Generally, private equity funds are organized as limited partnerships which are controlled by the private equity firm that acts as the general partner. The fund obtains commitments from certain qualified investors such as pension funds, financial institutions and wealthy individuals to invest a specified amount. These investors become passive limited partners in the fund partnership and at such time as the general partner identifies an appropriate investment opportunity, it is entitled to "call" the required equity capital at which time each limited partner funds a pro rata portion of its commitment. All investment decisions are made by the General Partner which also manages the fund's investments (commonly referred to as the "portfolio"). Over the life of a fund which often extends up to ten years, the fund will typically make between 15 and 25 separate investments with usually no single investment exceeding 10% of the total commitments.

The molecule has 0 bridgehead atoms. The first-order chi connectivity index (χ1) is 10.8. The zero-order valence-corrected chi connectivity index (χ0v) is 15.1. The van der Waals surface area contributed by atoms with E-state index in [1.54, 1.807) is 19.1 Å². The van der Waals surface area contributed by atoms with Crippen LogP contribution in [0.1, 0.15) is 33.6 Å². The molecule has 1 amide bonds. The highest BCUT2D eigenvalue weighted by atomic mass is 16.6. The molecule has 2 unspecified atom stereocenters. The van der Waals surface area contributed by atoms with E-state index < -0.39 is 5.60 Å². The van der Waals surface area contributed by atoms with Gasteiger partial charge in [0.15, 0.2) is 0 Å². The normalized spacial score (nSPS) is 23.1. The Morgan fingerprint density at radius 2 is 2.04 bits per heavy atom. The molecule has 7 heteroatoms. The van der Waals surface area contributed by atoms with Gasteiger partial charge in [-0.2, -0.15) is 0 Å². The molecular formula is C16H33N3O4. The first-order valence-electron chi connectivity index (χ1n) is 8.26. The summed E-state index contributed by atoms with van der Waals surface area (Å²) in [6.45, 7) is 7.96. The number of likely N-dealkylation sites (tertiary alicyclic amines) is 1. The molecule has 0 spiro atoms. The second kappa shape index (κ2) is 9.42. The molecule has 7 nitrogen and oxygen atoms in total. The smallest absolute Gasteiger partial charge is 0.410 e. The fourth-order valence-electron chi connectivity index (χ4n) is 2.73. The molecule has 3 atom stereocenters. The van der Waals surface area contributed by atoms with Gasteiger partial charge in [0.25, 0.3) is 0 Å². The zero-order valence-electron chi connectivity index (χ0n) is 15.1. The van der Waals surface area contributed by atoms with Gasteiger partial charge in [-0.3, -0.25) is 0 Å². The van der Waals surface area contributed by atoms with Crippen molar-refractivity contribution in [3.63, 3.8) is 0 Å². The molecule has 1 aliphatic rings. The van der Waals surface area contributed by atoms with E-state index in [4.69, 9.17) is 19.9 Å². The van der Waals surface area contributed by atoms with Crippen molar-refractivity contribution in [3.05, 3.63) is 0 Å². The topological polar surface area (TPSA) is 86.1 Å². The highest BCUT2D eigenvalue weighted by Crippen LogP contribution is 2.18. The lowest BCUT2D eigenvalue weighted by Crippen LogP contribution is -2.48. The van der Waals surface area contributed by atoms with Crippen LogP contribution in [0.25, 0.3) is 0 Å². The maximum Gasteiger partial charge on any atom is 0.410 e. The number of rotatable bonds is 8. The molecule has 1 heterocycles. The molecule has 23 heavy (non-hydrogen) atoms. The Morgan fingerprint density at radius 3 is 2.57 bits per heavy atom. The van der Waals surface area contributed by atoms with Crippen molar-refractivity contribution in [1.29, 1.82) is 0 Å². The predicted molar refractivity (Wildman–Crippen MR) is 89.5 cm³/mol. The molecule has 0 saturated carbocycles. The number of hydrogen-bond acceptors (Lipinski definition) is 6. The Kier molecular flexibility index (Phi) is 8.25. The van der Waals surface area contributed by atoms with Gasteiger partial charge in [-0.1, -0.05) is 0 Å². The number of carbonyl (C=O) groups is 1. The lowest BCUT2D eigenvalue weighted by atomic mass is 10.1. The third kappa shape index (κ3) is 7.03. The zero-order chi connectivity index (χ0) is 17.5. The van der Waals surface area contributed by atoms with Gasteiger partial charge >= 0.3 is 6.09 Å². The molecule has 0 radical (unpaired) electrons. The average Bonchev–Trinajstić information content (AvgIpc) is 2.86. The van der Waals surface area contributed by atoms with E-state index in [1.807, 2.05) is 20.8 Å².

General partners are generally compensated with a management fee, defined as a percentage of the fund's total equity capital, as well as a carried interest, defined as a percentage of profits generated by the fund (so long as some minimum return for the investors called the hurdle rate is achieved). Typically, general partners of funds will receive a management fee of 2% and carried interest of 20%. (Although typically, the carry is reduced by the amount of the management fees received). Gross private equity returns may be in excess of 20% per year, which in the case of leveraged buyout firms is primarily due to leverage, and in the case of venture capital firms, due to the high level of risk associated with early stage investments.
Although there is a limited market for limited partnership interests, such interests are not freely tradeable like mutual fund interests. www.wikipedia.org 28th July 2005 From India
, New Delhi